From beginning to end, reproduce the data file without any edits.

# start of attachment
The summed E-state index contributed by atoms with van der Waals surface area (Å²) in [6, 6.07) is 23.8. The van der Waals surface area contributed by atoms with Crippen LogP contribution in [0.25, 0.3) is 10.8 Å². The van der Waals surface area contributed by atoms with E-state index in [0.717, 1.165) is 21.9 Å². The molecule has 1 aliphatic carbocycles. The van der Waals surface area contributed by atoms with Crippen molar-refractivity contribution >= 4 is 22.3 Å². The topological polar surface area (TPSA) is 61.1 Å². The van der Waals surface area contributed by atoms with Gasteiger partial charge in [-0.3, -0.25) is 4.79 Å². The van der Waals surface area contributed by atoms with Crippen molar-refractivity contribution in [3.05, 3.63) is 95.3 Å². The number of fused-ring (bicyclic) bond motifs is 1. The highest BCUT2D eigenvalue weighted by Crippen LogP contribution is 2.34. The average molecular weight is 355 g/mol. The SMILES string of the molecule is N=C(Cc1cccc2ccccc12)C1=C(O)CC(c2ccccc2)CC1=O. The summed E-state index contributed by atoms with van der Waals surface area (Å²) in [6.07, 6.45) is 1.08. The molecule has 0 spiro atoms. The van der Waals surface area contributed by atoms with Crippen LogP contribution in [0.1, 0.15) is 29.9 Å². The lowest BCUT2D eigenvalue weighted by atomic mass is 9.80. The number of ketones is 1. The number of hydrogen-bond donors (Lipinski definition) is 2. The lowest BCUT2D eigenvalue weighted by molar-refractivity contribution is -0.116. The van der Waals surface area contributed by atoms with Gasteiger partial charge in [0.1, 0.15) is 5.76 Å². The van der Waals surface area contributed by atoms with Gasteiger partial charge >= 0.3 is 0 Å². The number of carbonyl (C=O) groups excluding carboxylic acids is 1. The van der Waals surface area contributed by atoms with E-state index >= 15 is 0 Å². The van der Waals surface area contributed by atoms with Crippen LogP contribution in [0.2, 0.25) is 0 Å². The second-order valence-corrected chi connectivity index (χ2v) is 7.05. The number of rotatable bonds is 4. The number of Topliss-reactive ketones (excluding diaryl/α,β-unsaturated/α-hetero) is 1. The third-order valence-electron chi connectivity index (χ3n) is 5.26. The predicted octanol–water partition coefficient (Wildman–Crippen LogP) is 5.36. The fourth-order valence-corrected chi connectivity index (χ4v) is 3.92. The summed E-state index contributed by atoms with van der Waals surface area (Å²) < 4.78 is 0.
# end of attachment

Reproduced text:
The summed E-state index contributed by atoms with van der Waals surface area (Å²) in [6, 6.07) is 23.8. The van der Waals surface area contributed by atoms with Crippen LogP contribution in [0.25, 0.3) is 10.8 Å². The van der Waals surface area contributed by atoms with E-state index in [0.717, 1.165) is 21.9 Å². The molecule has 1 aliphatic carbocycles. The van der Waals surface area contributed by atoms with Crippen molar-refractivity contribution >= 4 is 22.3 Å². The topological polar surface area (TPSA) is 61.1 Å². The van der Waals surface area contributed by atoms with Gasteiger partial charge in [-0.3, -0.25) is 4.79 Å². The van der Waals surface area contributed by atoms with Crippen molar-refractivity contribution in [3.05, 3.63) is 95.3 Å². The number of fused-ring (bicyclic) bond motifs is 1. The highest BCUT2D eigenvalue weighted by Crippen LogP contribution is 2.34. The average molecular weight is 355 g/mol. The SMILES string of the molecule is N=C(Cc1cccc2ccccc12)C1=C(O)CC(c2ccccc2)CC1=O. The summed E-state index contributed by atoms with van der Waals surface area (Å²) in [6.07, 6.45) is 1.08. The molecule has 0 spiro atoms. The van der Waals surface area contributed by atoms with Crippen LogP contribution in [0.1, 0.15) is 29.9 Å². The lowest BCUT2D eigenvalue weighted by atomic mass is 9.80. The number of ketones is 1. The number of hydrogen-bond donors (Lipinski definition) is 2. The lowest BCUT2D eigenvalue weighted by molar-refractivity contribution is -0.116. The van der Waals surface area contributed by atoms with Gasteiger partial charge in [0.1, 0.15) is 5.76 Å². The van der Waals surface area contributed by atoms with Gasteiger partial charge >= 0.3 is 0 Å². The number of carbonyl (C=O) groups excluding carboxylic acids is 1. The van der Waals surface area contributed by atoms with E-state index >= 15 is 0 Å². The van der Waals surface area contributed by atoms with Crippen LogP contribution in [0.2, 0.25) is 0 Å². The second-order valence-corrected chi connectivity index (χ2v) is 7.05. The number of rotatable bonds is 4. The number of Topliss-reactive ketones (excluding diaryl/α,β-unsaturated/α-hetero) is 1. The third-order valence-electron chi connectivity index (χ3n) is 5.26. The predicted octanol–water partition coefficient (Wildman–Crippen LogP) is 5.36. The fourth-order valence-corrected chi connectivity index (χ4v) is 3.92. The summed E-state index contributed by atoms with van der Waals surface area (Å²) < 4.78 is 0.